“Here, take ‘em, enjoy yourself.” I said matter-of-factly. Well, I have to admit there was some sarcasm in there, but what could I do, the guy was trying to take my keys and drive off with my truck. Despite my inner awareness that this wasn’t going to end his way, there is only so much I can hide on the emotional front.
“You’ll never get it started.”
“Why is that?” he asked, eyes narrowing.
“Because it doesn’t run on gasoline” I replied, again matter-of-factly. “You’ll never get it started” I repeated.
“What does it run on, batteries?”
“What’s wood gas?” His voice had dropped an octave. He was obviously trying to intimidate me and betraying building frustration. Not to be outdone, my command of the situation allowed me a healthy measure of patience. He wasn’t going anywhere in my truck. I think he was beginning to figure that out. But he had to figure out if I was lying before he could move on to other possible exploits.
“What’s wood gas?” His voice was still low, unnaturally low and quiet because it wasn’t his usual timbre.
“Wood gas is a gas that comes from wood when you burn it without enough oxygen and in the right conditions in a closed environment. The flammable parts are hydrogen and carbon monoxide.”
“What if I just make you start it for me?”
“Look, it’s not like you can just saunter out into the street, hop in and start ‘er up. It doesn’t work that way. It takes about five minutes and in that time, you’ll be attracting a lot of attention. I always do. There’s lots of questions. People are going to be a little leery of someone standing over my shoulder with a gun. Even after I do get it going, I have to adjust the fuel/air ratio to make it go.” I was exaggerating a little bit. It did take a few minutes, it does attract attention, and I do have to adjust the fuel/air ratio, but once I get it going, it’s relatively easy to drive. While I’m not a fan of lying, I’m less concerned about omitting a few facts when I’m on the stereotypical wrong end of a firearm.
He began to look a little distressed now. He glanced around suspiciously as if looking for someone eavesdropping on our conversation. Times were tough and I can only imagine he was a little hungry. Gas was wobbling around $12 per gallon. But it was still available. Peak oil was finally firmly upon us. The growing economies of China and India had been consuming fuel at an ever increasing rate. Where once their consumption was a small sliver of the pie, now it had been trying to overlap other slices. If you know anything about pie charts, you know that isn’t how it works.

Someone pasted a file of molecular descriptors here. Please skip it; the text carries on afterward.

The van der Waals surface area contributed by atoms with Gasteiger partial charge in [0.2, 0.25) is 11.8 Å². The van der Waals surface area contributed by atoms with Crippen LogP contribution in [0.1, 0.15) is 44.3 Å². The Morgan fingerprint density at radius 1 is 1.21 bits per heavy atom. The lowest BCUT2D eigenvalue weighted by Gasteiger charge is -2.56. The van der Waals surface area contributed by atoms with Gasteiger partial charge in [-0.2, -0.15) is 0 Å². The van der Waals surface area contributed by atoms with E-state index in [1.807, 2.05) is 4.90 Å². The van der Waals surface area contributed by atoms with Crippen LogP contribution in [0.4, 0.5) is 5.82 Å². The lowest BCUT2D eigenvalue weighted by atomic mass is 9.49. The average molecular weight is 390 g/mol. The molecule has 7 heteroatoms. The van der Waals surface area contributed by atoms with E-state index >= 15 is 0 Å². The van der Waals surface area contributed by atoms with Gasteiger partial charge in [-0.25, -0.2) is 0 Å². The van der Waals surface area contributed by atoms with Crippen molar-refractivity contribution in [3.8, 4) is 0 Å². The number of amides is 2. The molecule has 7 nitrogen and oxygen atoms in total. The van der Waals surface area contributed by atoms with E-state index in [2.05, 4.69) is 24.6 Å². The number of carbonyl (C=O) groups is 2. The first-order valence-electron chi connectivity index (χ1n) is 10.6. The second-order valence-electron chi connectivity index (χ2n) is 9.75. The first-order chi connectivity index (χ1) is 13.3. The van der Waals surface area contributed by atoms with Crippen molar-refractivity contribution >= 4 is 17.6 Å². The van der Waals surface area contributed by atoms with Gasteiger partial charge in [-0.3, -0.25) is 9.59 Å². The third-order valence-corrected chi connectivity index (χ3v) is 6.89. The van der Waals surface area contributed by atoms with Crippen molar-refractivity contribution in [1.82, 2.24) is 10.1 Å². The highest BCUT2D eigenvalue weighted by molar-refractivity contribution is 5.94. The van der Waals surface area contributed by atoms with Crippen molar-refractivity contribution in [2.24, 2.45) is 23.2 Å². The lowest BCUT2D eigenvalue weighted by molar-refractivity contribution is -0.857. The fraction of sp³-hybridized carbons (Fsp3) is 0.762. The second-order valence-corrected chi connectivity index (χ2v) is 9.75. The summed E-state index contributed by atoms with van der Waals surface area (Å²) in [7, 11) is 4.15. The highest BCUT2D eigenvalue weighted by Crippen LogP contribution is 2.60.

We were in bad shape. I mean, we were still in shape, but it wasn’t the shape we wanted to be in for sure. Other countries had the jump on us. Fully accustomed to $12 gas, many European countries and their democratic socialist governments were able to more rapidly shift their economic reliance to non-oil based fuels. We have a lot of natural gas, but we weren’t ready for the switch.
We only had some tens of thousands of electric cars, about the same in natural gas, and probably only a few dozen wood gas vehicles. Fortunately, mine was one of them. Since I was a kid, I wanted to live off grid. It was not only a hobby, but a goal to go off grid, and the last tie to the grid was that liquid fuel, inexpensive, dense, and convenient. Then I discovered wood gas. It’s not nearly as dense so it’s better suited for stationary applications like generators or tractors, but it is easily adapted to on-the-road vehicles if you’re willing to give up about half your horse power and a third of your cargo space. But more than anything, it’s cheap. One pound of wood will get you over a mile and you can get over five thousand miles on a cord. I was on the ball. I had embraced the technology before it was necessary and now I was doing okay whilst many were hurting for fuel.
“In that case, give me your money.”
“I’m driving a pickup that runs on wood, what makes you think I have any money?”
He raised the gun to my face.
“Alright. Here.” I pulled out my wallet and upon opening it, extracted a wrinkled twenty dollar bill that looked as though it had gone through the wash. I handed it to him. “That’s all I got on me. It’s yours. If you had asked without the gun, you would have gotten the same thing without the lesson in biofuels. I keep it in there for just such occasions as this.”
“Fair enough” he said, “I don’t have any bullets anyway.”